Examples presented on the previous post [Applying Installment Method] ignored interest, a major component of most installment sales contracts. It is customary for the seller to charge interest to the buyer on the unpaid installment receivable balance. Generally, installment contracts call for equal payments, each with an amount attributable to interest on the unpaid balance and the remainder to the installment receivable balance. As the maturity date nears, a smaller amount of each installment payment is attributable to interest and a larger amount is attributable to principal. Therefore, to determine the amount of gross profit to recognize, the interest must first be deducted from the installment payment, and then the difference (representing the principal portion of the payment) is multiplied by the gross profit rate as follows:
Realized gross profit = [Installment payment – Interest portion] × Gross profit rate
The interest portion of the installment payment is recorded as interest revenue at the time of the cash receipt. Appropriate accounting entries are required to accrue interest revenue when the collection dates do not correspond with the period-end.
To illustrate the accounting for installment sales contracts involving interest, assume that Lie Dharma Equipment Company sells a machine for $5,000 on December 31, 2006, to a customer with a dubious credit history.
The machine cost Lie Dharma $3,750. The terms of the agreement require a $1,000 down payment on the date of the sale. The remaining $4,000 is payable in equal annual installments of $1,401.06, including 15 percent annual interest, at the end of each of the next four years.
For each payment it receives, Lie Dharma must compute the portion to record as interest revenue with the remaining portion of the payment (the principal) to be applied to reduce the installment account receivable balance. Gross profit is recognized only on the principal portion of each payment that is applied to reduce the installment receivable balance. The following schedule illustrates that gross profit is recognized on the entire down payment (which contains no element of interest revenue), whereas the annual installment payments are separated into their interest and principal portions, with gross profit being recognized only on the latter portion.
Bad Debts And Repossessions
The standard accounting treatment for uncollectible accounts is to accrue a bad debt loss in the year of sale by estimating the amount expected to be uncollectible. This treatment is consistent with the accrual and matching concepts. However, just as revenue recognition under the accrual basis is sometimes abandoned for certain installment-basis sales, the accrual basis of recognizing bad debts is also sometimes abandoned.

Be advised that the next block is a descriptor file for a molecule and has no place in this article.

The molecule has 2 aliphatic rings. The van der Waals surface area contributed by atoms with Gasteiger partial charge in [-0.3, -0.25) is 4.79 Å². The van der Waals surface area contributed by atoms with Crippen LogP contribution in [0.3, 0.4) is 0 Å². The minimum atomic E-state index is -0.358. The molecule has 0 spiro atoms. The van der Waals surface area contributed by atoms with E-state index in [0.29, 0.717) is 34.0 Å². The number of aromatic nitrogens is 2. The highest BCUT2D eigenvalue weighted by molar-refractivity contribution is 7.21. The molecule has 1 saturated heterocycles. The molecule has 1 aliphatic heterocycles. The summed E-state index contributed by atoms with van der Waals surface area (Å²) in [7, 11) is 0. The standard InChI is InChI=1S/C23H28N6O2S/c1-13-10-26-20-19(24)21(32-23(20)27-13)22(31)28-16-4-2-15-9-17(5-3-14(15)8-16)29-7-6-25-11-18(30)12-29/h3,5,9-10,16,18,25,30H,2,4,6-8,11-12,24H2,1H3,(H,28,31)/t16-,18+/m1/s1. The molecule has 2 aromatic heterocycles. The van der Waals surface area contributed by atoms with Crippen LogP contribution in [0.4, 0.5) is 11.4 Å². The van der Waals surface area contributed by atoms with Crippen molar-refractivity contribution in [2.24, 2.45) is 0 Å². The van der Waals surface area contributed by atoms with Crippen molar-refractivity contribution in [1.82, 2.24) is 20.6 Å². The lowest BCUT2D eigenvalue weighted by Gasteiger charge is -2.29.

When the installment method is used, it is usually appropriate to recognize bad debts by the direct write-off method (i.e., bad debts are not recognized until the receivable has been determined to be uncollectible).
This practice is acceptable because most installment contracts contain a provision that allows the seller to repossess the merchandise when the buyer defaults on the installment payments. The loss on the account may be eliminated or reduced because the seller has the option of reselling the repossessed merchandise. To write off an uncollectible installment receivable, the following three steps are followed:
- The installment account receivable and the deferred gross profit are eliminated.
- The repossessed merchandise is recorded as used inventory at its net realizable value. Net realizable value is resale value less any selling or reconditioning costs. The repossessed asset is recorded at this fair value because any asset acquired is recorded at the best approximation of its fair value.
- Bad debt expense, and a gain or loss on repossession are recognized.
The bad debt expense or repossession gain or loss is the difference between the un-recovered cost (Installment account receivable – Deferred gross profit) and the net realizable value of the repossessed merchandise.
To illustrate, assume that Royal Bali Cemerlang Company determined that a $3,000 installment receivable is uncollectible. The deferred gross profit ratio on the original sale was 30%; thus, $900 deferred gross profit exists ($3,000 × 30%). If the repossessed equipment has a $1,500 net realizable value, a $600 repossession loss (or bad debt expense) should be recorded.
Royal Bali Cemerlang would record this loss by making the following entry:
[Debit]. Deferred gross profit = $900
[Debit]. Inventory—repossessed merchandise = $1,500
[Debit]. Repossession loss = $600
[Credit]. Installment account receivable = $3,000
Disclosure Of Installment Sales
If installment sales comprise a significant proportion of corporate sales, a footnote should disclose the revenue recognition policy used, as well as the amounts of gross profit recognized from the current and prior years, the total amount of deferred gross profit, and its placement on the balance sheet. An example is as follows:
The company sells kitchen appliances on various installment payment plans. Given the extreme uncertainty associated with the collection of receivables under this plan, the company uses the cost recovery method to recognize profits, under which it recognizes no gross profit until all costs of goods sold have been paid back through cash receipts. In 2005, the company recognized $397,000 of gross profit earned in the current year, as well as $791,000 deferred from prior years. An additional $2,907,000 of deferred gross profits is classified as a current liability in the Unrecognized Gross Profit on Installment Sales account.
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